This is the vision of the convict: to look at the bleeding, dying Jesus and see the eternal Christ and believe that he is, in dying, acting his kingship, beginning his reign. This is a death and resurrection that is not for a single moment segregated from the rest of our theology, held in reserve for our hope in life after death.
This is not an image of a superhero disguised in rags who sheds them at the last moment and reveals his power and glory: this Son of God wears the rags into death. This is a Christ ruling over the universe through his bleeding and dying, a Christ who is only recognizable to the world in that dying rabbi from Nazareth. A Christ who cannot be understood or known apart from this death on the cross.
What the convict sees is that this is how God answers human evil and how God will continue to answer human evil: by entering it and dying to it in order to rule over all things.
We know from what Paul says here and elsewhere that the center of all of this is to see that this death is God’s way of bringing reconciliation to all things. “Reconciling” is the key word, isn’t it? Somehow, by the Son of God, existing with the Father and the Spirit before all time and now living in our flesh, somehow by God entering suffering and death, God breaks through our evil and hate.
We do not love God with our whole lives and our neighbors as ourselves. God, since the Flood, has committed not to use power against us when we sin like that. So the Triune God sets aside all power and lets us kill the Incarnate Son. And somehow that reconciles all things, that God is willing to be killed by us.
This is mystery, but this is the truth that the Triune God shows us consistently throughout the Scriptures: the only way to win is to lose all; the only way to be free is to be a slave; the only way to live is to die. The Son of God, in dying, shows forever God’s answer to the brokenness and pain of the world.
If we can look at the dying Jesus and see the Christ, the ruler of all, and say “remember me when you come into your kingdom,” only then will the world begin to make sense.
This is the path we find when we see like this and follow our Lord Christ: a path through death into life.
Looking for ways in the world for us to protect our rights, secure our safety, ensure our sense that we are right and others not, to find gain at whatever expense, this is not a path of Christ.
If we think that Jesus’ death and resurrection are only important because they get us to heaven we deny that they are in fact the path we are all called to walk.
God’s biggest problem with humanity wasn’t that we die. God could stop that with a word. The Son of God didn’t need to die and rise to stop death. God’s biggest problem with humanity wasn’t that we sin and need forgiveness. God could forgive us with a word – look at what Jesus says about those who crucify him. The Son of God didn’t need to die and rise to forgive us.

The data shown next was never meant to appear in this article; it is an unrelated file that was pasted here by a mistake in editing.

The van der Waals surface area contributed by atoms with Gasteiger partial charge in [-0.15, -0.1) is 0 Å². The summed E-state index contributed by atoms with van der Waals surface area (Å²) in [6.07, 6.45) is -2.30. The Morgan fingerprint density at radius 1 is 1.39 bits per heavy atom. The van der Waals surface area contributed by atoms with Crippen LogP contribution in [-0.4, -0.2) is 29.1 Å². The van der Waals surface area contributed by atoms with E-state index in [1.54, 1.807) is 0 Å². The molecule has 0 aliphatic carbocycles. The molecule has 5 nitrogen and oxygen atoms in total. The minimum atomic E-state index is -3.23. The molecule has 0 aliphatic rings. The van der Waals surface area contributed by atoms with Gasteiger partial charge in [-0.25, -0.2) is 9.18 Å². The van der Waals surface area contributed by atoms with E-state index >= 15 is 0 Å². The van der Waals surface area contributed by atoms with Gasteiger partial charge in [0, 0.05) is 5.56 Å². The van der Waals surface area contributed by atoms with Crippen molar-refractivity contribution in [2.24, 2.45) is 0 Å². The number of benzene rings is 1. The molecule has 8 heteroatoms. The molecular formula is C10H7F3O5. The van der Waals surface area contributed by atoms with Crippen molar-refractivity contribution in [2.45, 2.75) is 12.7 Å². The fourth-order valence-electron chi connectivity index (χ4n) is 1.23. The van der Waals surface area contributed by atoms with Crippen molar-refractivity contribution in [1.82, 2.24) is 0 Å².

The witness of Scripture is that the Son of God needed to die and rise because he was willing to make himself completely vulnerable to us, to reveal God’s love by setting aside all power. Even if we killed him. And he did this, he said, to show us the path to real life, the path God needs us to walk, the way he invited his disciples to walk. That’s how we’re reconciled to God: we return to our created path.
Forgiven, yes. Given eternal life, yes. But the important thing was that God needed to die to show us the way to life. True life, Jesus’ death tells us, is found in letting go of our need to control, of our need to win, of our need to be the center of our lives, of our need to grasp for power.
We will love God with our whole heart, soul, mind and strength when we let go of putting ourselves in the center of our hearts and lives. We will love our neighbor as ourselves when we put our neighbor before us, before our needs.
We will find God’s answer to suffering in this world to continue to be in the suffering and death of Jesus as we take it on ourselves; in other words, God’s answer is that we enter the suffering of others and hold them in it, taking it on ourselves. That we learn to suffer so others might find life, that we stand firmly in love in a world of evil and hold on to the good and the gracious, even if it costs us everything.
Our willingness to be Christ means our willingness to lose like Jesus of Nazareth. That’s the fulfilling of the reconciliation God works on the cross: in our lives, our voices, our bodies, our hearts, laid out in the world. In our willingness to lose ourselves, like Jesus, that we might be found in the heart of God and in the resurrection life God makes happen only in death.
To see the eternal Christ the way the convict sees is to see the life God is making in the death of this world, and the path we are invited to walk.
It means becoming comfortable with paradox and mystery. That power is truly exercised when it is released and let go. That weakness is the true strength. That death – daily death – is the gateway to life. This was not only true of Jesus, the Son. It is the path he holds out before us now.
And in repeating the words of that convict, we are committing ourselves to walk that path with our Lord Christ, seeking only the grace of his remembering us, that he might turn to us and strengthen our hearts and our faith, and transform us in our dying and losing, that we, and all things in heaven and on earth, might faithfully walk this path which ultimately ends in life.
In the name of Jesus. Amen